Italian and Maltese authorities have criticised the European Union following the latest migrant boat disaster in the Mediterranean.
Rescuers have recovered more than 30 bodies and some reports say around 50 people died in the second major tragedy in a week.
Scores more were rescued. As many of the Syrians and Palestinians were brought ashore in Malta, Prime Minister Joseph Muscat said the island felt abandoned and isolated by Europe.
“We will never risk the life of any person but rules have to change and there needs to be a more European approach to safe patrols. We have to discuss in a very sensible manner whether we need to tighten the rules or loosen them,” he said in a telephone interview.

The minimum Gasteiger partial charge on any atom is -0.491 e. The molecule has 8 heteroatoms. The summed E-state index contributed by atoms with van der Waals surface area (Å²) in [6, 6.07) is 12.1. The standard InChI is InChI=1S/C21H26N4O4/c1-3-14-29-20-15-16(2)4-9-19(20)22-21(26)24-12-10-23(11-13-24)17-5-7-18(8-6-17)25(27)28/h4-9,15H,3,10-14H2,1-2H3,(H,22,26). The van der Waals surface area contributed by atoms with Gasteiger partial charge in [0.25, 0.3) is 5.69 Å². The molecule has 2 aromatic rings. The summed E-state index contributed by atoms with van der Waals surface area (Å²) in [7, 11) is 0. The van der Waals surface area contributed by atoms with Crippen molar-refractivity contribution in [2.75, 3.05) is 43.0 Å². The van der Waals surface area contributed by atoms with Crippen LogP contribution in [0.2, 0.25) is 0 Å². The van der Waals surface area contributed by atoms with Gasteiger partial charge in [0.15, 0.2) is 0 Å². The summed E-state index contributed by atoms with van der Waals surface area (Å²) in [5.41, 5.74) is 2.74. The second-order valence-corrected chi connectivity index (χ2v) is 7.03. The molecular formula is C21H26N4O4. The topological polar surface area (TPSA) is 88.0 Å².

The boat sank on Friday about 100 kilometres south of Lampedusa, just hours after another vessel capsized near the Egyptian port of Alexandria, killing at least a dozen people. More than 100 others were rescued.
Those arriving on the Italian island overnight included migrants from a different boat in the area – all this a week after hundreds died when a ship sank close to Lampedusa’s coast.
“Lampedusa can’t deal with it. Europe needs to be aware of this. Lampedusa is too small to constitute a border and also support the weight of all this dreadful tragedy,” said Lampedusa’s Mayor Giusi Nicolini.
The EU praised the rescue operation by the Italians and the Maltese.
The Commissioner for Home Affairs Cecilia Malmström has called for a vast security and rescue operation across the Mediterranean.
But whereas last week’s 300-plus victims came from the Horn of Africa, the latest migrants came from the Middle East. Addressing the root causes of their perilous journeys will be an enormous task.